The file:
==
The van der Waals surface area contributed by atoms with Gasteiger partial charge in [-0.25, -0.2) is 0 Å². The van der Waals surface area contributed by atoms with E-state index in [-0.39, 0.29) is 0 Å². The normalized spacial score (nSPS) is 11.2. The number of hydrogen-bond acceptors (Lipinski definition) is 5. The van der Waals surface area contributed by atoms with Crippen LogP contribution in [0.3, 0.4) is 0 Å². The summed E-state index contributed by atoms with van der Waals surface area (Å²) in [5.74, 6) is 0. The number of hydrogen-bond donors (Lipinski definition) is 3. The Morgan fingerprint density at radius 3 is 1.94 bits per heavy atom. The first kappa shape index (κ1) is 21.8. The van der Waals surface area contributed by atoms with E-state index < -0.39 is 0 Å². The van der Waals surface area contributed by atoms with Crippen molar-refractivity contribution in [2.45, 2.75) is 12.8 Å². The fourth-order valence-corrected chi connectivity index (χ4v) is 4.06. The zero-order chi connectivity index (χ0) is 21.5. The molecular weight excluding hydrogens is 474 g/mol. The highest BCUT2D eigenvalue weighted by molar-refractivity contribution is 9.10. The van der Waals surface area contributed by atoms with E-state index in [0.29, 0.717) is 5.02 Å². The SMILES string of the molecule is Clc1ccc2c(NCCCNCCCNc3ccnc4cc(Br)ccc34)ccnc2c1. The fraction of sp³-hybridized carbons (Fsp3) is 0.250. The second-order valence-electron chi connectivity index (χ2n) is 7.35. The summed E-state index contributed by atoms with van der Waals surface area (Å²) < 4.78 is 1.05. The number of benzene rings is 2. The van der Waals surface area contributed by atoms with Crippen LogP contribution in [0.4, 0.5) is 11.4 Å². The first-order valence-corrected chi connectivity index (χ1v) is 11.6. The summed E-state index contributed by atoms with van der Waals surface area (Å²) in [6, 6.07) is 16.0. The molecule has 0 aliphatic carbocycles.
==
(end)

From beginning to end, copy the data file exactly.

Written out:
The van der Waals surface area contributed by atoms with Gasteiger partial charge in [-0.25, -0.2) is 0 Å². The van der Waals surface area contributed by atoms with E-state index in [-0.39, 0.29) is 0 Å². The normalized spacial score (nSPS) is 11.2. The number of hydrogen-bond acceptors (Lipinski definition) is 5. The van der Waals surface area contributed by atoms with Crippen LogP contribution in [0.3, 0.4) is 0 Å². The summed E-state index contributed by atoms with van der Waals surface area (Å²) in [5.74, 6) is 0. The number of hydrogen-bond donors (Lipinski definition) is 3. The Morgan fingerprint density at radius 3 is 1.94 bits per heavy atom. The first kappa shape index (κ1) is 21.8. The van der Waals surface area contributed by atoms with E-state index < -0.39 is 0 Å². The van der Waals surface area contributed by atoms with Crippen molar-refractivity contribution in [2.45, 2.75) is 12.8 Å². The fourth-order valence-corrected chi connectivity index (χ4v) is 4.06. The zero-order chi connectivity index (χ0) is 21.5. The molecular weight excluding hydrogens is 474 g/mol. The highest BCUT2D eigenvalue weighted by molar-refractivity contribution is 9.10. The van der Waals surface area contributed by atoms with E-state index in [0.29, 0.717) is 5.02 Å². The SMILES string of the molecule is Clc1ccc2c(NCCCNCCCNc3ccnc4cc(Br)ccc34)ccnc2c1. The fraction of sp³-hybridized carbons (Fsp3) is 0.250. The second-order valence-electron chi connectivity index (χ2n) is 7.35. The summed E-state index contributed by atoms with van der Waals surface area (Å²) < 4.78 is 1.05. The number of benzene rings is 2. The van der Waals surface area contributed by atoms with Crippen LogP contribution in [0.4, 0.5) is 11.4 Å². The first-order valence-corrected chi connectivity index (χ1v) is 11.6. The summed E-state index contributed by atoms with van der Waals surface area (Å²) in [6, 6.07) is 16.0. The molecule has 0 aliphatic carbocycles.